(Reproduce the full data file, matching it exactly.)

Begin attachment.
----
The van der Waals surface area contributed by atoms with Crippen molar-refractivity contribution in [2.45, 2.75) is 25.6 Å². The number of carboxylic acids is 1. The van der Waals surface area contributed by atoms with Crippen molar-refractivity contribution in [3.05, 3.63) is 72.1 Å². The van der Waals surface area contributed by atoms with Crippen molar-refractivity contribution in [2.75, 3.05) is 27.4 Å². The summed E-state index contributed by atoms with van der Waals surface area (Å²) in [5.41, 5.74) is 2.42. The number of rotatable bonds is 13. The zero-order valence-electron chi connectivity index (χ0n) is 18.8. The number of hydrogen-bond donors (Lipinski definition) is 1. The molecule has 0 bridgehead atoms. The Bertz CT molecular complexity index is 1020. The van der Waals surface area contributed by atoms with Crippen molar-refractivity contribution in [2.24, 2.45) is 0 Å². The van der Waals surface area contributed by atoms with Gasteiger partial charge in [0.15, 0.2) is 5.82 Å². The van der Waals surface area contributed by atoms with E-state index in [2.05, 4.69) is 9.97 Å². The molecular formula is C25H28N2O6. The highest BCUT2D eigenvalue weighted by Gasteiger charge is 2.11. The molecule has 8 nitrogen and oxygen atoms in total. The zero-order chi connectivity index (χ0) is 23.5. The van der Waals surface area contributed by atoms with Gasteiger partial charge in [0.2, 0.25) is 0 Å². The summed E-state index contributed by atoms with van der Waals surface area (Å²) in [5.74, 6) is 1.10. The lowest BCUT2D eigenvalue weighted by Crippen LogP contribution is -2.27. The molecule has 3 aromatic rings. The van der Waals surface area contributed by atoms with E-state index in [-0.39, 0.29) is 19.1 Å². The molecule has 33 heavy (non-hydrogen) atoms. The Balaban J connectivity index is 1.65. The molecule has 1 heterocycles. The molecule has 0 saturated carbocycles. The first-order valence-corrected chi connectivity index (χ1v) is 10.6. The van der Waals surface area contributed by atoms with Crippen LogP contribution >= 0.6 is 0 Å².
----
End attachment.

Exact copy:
The van der Waals surface area contributed by atoms with Crippen molar-refractivity contribution in [2.45, 2.75) is 25.6 Å². The number of carboxylic acids is 1. The van der Waals surface area contributed by atoms with Crippen molar-refractivity contribution in [3.05, 3.63) is 72.1 Å². The van der Waals surface area contributed by atoms with Crippen molar-refractivity contribution in [2.75, 3.05) is 27.4 Å². The summed E-state index contributed by atoms with van der Waals surface area (Å²) in [5.41, 5.74) is 2.42. The number of rotatable bonds is 13. The zero-order valence-electron chi connectivity index (χ0n) is 18.8. The number of hydrogen-bond donors (Lipinski definition) is 1. The molecule has 0 bridgehead atoms. The Bertz CT molecular complexity index is 1020. The van der Waals surface area contributed by atoms with Crippen molar-refractivity contribution in [2.24, 2.45) is 0 Å². The van der Waals surface area contributed by atoms with Gasteiger partial charge in [0.15, 0.2) is 5.82 Å². The van der Waals surface area contributed by atoms with E-state index in [2.05, 4.69) is 9.97 Å². The molecular formula is C25H28N2O6. The highest BCUT2D eigenvalue weighted by Gasteiger charge is 2.11. The molecule has 8 nitrogen and oxygen atoms in total. The zero-order chi connectivity index (χ0) is 23.5. The van der Waals surface area contributed by atoms with Gasteiger partial charge in [0.2, 0.25) is 0 Å². The summed E-state index contributed by atoms with van der Waals surface area (Å²) in [5.74, 6) is 1.10. The lowest BCUT2D eigenvalue weighted by Crippen LogP contribution is -2.27. The molecule has 3 aromatic rings. The van der Waals surface area contributed by atoms with E-state index in [-0.39, 0.29) is 19.1 Å². The molecule has 33 heavy (non-hydrogen) atoms. The Balaban J connectivity index is 1.65. The molecule has 1 heterocycles. The molecule has 0 saturated carbocycles. The first-order valence-corrected chi connectivity index (χ1v) is 10.6. The van der Waals surface area contributed by atoms with Crippen LogP contribution >= 0.6 is 0 Å².